Shinge Roko Sherry Chayat Roshi is abbot of the Zen Studies Society’s mountain monastery, Dai Bosatsu Zendo Kongo-ji, and New York City temple, New York Zendo Shobo-ji, and is also abbot of the Zen Center of Syracuse Hoen-ji in Syracuse, NY.
I’m the Buddhist chaplain at Syracuse University. Which is an amazing thing for me, because I came here as a student when I was 18, and this is where I learned about Buddhism and got interested in Buddhism. And then to come back much later in my life after I retired from a job teaching in the city schools here to to return to the very place that I used to hang out all the time.
And I met Allen Ginsberg there, and I met the Grateful Dead. Allen Ginsberg and, you know, Gregory Corso and he Wolfman a Bob Dylan. I just hung out there and Allen Ginsberg came up to me one day and he said, Do you look like you could try some meditation like Merton? And I said, Oh, okay. And so he brought me to a little room and there were other people there. And he said, You know, you just sit and breathe.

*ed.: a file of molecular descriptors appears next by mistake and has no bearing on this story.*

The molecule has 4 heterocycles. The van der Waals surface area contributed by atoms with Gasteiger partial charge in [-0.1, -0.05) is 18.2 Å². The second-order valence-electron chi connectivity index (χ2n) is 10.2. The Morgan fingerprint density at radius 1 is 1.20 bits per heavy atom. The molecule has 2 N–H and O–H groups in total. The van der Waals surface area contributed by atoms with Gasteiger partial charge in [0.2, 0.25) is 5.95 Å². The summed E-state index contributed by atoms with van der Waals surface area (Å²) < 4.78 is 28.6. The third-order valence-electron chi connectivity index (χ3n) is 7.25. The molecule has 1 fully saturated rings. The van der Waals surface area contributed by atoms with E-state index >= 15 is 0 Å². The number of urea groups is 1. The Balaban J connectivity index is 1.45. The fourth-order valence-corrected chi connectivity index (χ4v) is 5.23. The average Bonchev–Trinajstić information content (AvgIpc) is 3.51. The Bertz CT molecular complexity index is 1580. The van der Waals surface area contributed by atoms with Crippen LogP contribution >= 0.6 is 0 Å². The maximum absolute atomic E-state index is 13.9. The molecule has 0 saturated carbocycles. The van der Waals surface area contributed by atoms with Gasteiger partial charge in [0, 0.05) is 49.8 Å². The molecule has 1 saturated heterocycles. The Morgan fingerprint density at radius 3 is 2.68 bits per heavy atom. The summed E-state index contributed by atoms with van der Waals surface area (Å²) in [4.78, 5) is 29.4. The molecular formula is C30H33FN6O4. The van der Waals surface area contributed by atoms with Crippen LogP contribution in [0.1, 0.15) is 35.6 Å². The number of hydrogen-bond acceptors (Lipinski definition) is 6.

But he looked at me and he said, You look so happy. He said, What happened? I’ve tried all my life to make you happy. You look so happy. What happened? I said, I have never felt so peaceful and happy and content in my entire life and it’s not a result of anything outside of me. It’s a result of of working deeply within myself and meditating.
And so it’s fit well with my traditional, the way I had been before I found Buddhism, which was as an agnostic or atheist. So this there wasn’t any conflict between those different philosophies of life. The other part of Buddhism that I was extremely attracted to is that it was besides the fact that it gave you a pathway, a curriculum, it was very laid out to achieve this wisdom and this peace that comes from that.